Tips for better people photography

Tips for better photography for people

Everyone loves clicking . Most of the times, we click of near and dear ones on specific occasions or simply for memories. Here are some helpful tips that will help you click photographs of people with the best results. 


PHOTOGRAPHS can be with a number of focus points. This often happens in the case of that are shot with Autofocus turned on. It is important to note that since we have just a single object of relevance in people , it doesn’t make sense to have multiple focus points. Have just a single focus point and make sure that it’s the eyes of the subject since they are the most captivating part of the photograph. You can select a single focus point on most cameras by adjusting the settings.


IMAGES that are clicked with the subject at a nearer focal length often turn out to be blurred. Hence it is important to make sure that you click portrait images set at focal lengths from 70 mm onwards. The maximum limit is best at 200 mm. It has been observed that the selection of a wrong focal length with wide angle lenses can lead to terrible results in portrait images, such as large heads and shrunken torsos. Focal length selection is important for perfect photographs.


THOUGH most cameras these days provide you with powerful LED flashes, it is advisable to avoid using them while clicking images of people. It is better to shoot the image in a well lit room rather than depend on an artificial, straight light to click the image. Mostly the images are captured with an obvious glow on the face of the subjects. This doesn’t only ruin the photograph but also leads to omission of minor details on the face. This can be even more disastrous if the exposure settings of the aren’t set appropriately. The image appears to be too bright.


PHOTOGRAPHS of individual people go well with backgrounds that aren’t too ‘noisy’. This means that they shouldn’t have too many elements such as trees, a large crowd of people, smaller objects like those that can be found in a room, etc. A plain, dark background is always helpful since it helps highlight the subject and also doesn’t reflect the light in the room as much as a bright background would. Even in a crowded room, try and ensure that the picture of the person you are clicking has minimum or no elements in the background. Clicking images against a plain background can prove to be quite helpful while editing. It is easier to crop an image against a solid background.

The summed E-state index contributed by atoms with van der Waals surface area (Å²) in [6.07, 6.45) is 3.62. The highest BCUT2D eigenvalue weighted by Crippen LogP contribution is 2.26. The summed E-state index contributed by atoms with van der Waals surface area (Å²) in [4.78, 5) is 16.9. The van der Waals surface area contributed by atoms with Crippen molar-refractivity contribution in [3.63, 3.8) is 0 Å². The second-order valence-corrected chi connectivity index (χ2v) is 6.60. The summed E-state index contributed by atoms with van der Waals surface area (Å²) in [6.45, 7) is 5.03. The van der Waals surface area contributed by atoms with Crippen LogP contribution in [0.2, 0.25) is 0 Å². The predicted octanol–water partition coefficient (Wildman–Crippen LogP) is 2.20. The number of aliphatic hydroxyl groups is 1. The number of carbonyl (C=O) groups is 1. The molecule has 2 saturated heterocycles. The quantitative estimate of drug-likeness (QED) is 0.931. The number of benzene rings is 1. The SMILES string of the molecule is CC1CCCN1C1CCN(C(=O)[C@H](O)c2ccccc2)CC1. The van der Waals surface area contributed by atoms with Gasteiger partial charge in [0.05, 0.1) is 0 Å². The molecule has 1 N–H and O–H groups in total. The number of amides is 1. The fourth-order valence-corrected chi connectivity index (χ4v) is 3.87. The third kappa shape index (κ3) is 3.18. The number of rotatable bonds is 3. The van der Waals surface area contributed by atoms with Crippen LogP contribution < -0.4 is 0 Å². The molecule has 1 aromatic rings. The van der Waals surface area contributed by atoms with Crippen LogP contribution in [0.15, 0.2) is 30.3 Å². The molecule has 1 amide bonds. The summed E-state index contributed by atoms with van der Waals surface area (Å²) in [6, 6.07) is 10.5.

TAKING photos outdoors is often looked at as a challenge since you have scores of backdrops to select from and above all, you have to tackle the issue of natural lighting. Though cloudy days are the best soft-lighting that nature provides, it is important to make sure that you have the settings right if the sun is shining brightly. Make sure that your aperture value is set to 16. Also keep in mind that your subject is standing in a shade rather than in direct sunlight. Shooting in bright sunlight is one of the biggest mistakes a photographer could make. On the other hand, on a cloudy day you can shoot by keeping the aperture value set to 8. You do not need to hunt for a shady place to click the image and at the same time, you do not have to tackle the glare from sunlight.


IMAGE compression is)ncorporated in most high-end cameras these days. As a result, images are often saved in JPEG format. Such compressed formats often lead to the loss of detail in images. Make sure that your images are saved in a RAW format. These files may be larger in size but they contain every tiny detail of the image. These files also are easier to edit since they contain more image information:People opt for compressed formats like JPEG is to save space. It is always better to opt for the best quality.

MAKE sure that you get close enough to your subject so that you manage to fill the entire frame. But make sure that you do not overstep the line. You can zoom into the image toget even closer. Maintain a minimum distance of 6 feet from your subject. If you are clicking an absolute close-up of the face then include just a small portion of the head and crop off the top. If you wish to click the torso as well, then try to round it up around the waist area.


THE aperture number is a unit that is used to estimate the amount of light that reaches the camera’s sensor. In literal terms, the word ‘aperture’ means a small opening to let light in. In photography, it is important to ensure that you shoot with larger aperture values, especially if your subject is a person. The measurement of an aperture size is often the smallest unit (f-number). For instance, if you shoot at F2.8 then you will be shooting with a larger aperture as compared to when you are shooting at F16. Larger apertures like those taken at F2.8 are good for out-of-focus effects.


PHOTOGRAPHS of people come out best when the subject is in his/her natural posture and mood. Getting the person to take a particular posture and portray a certain mood will lead to artificial looking images. If you are clicking someone who is in motion or is conveying a particular expression then try and time your shot to a time that portrays it most intensely. Remember that getting people to forcefully pose for you annoys them greatly. It also annoys them when you take a lot of time to adjust your camera and keep requesting them to move to a position that suits your photography rather than their mood.